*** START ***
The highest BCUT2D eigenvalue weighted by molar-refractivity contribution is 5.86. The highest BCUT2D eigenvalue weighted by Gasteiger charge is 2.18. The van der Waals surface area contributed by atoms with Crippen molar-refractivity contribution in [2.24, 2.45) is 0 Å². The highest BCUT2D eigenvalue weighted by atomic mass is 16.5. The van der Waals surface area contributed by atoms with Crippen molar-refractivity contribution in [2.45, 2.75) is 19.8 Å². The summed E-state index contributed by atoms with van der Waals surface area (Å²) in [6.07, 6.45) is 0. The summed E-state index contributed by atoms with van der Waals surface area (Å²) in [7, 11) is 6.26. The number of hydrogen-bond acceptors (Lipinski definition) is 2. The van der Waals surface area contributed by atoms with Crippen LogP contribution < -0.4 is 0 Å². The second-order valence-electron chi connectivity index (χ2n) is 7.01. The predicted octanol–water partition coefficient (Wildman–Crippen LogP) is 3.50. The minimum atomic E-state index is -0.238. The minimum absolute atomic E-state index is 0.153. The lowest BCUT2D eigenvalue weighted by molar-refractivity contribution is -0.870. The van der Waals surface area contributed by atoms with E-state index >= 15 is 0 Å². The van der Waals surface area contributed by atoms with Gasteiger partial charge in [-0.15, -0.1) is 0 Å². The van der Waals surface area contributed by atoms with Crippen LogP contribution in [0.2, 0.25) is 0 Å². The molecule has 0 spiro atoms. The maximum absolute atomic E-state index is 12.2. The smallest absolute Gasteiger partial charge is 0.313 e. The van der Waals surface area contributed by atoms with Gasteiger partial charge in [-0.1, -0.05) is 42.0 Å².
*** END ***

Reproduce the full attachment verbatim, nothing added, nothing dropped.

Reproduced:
The highest BCUT2D eigenvalue weighted by molar-refractivity contribution is 5.86. The highest BCUT2D eigenvalue weighted by Gasteiger charge is 2.18. The van der Waals surface area contributed by atoms with Crippen molar-refractivity contribution in [2.24, 2.45) is 0 Å². The highest BCUT2D eigenvalue weighted by atomic mass is 16.5. The van der Waals surface area contributed by atoms with Crippen molar-refractivity contribution in [2.45, 2.75) is 19.8 Å². The summed E-state index contributed by atoms with van der Waals surface area (Å²) in [6.07, 6.45) is 0. The summed E-state index contributed by atoms with van der Waals surface area (Å²) in [7, 11) is 6.26. The number of hydrogen-bond acceptors (Lipinski definition) is 2. The van der Waals surface area contributed by atoms with Crippen LogP contribution < -0.4 is 0 Å². The second-order valence-electron chi connectivity index (χ2n) is 7.01. The predicted octanol–water partition coefficient (Wildman–Crippen LogP) is 3.50. The minimum atomic E-state index is -0.238. The minimum absolute atomic E-state index is 0.153. The lowest BCUT2D eigenvalue weighted by molar-refractivity contribution is -0.870. The van der Waals surface area contributed by atoms with E-state index >= 15 is 0 Å². The van der Waals surface area contributed by atoms with Gasteiger partial charge in [-0.15, -0.1) is 0 Å². The van der Waals surface area contributed by atoms with Crippen LogP contribution in [0.2, 0.25) is 0 Å². The molecule has 0 spiro atoms. The maximum absolute atomic E-state index is 12.2. The smallest absolute Gasteiger partial charge is 0.313 e. The van der Waals surface area contributed by atoms with Gasteiger partial charge in [-0.1, -0.05) is 42.0 Å².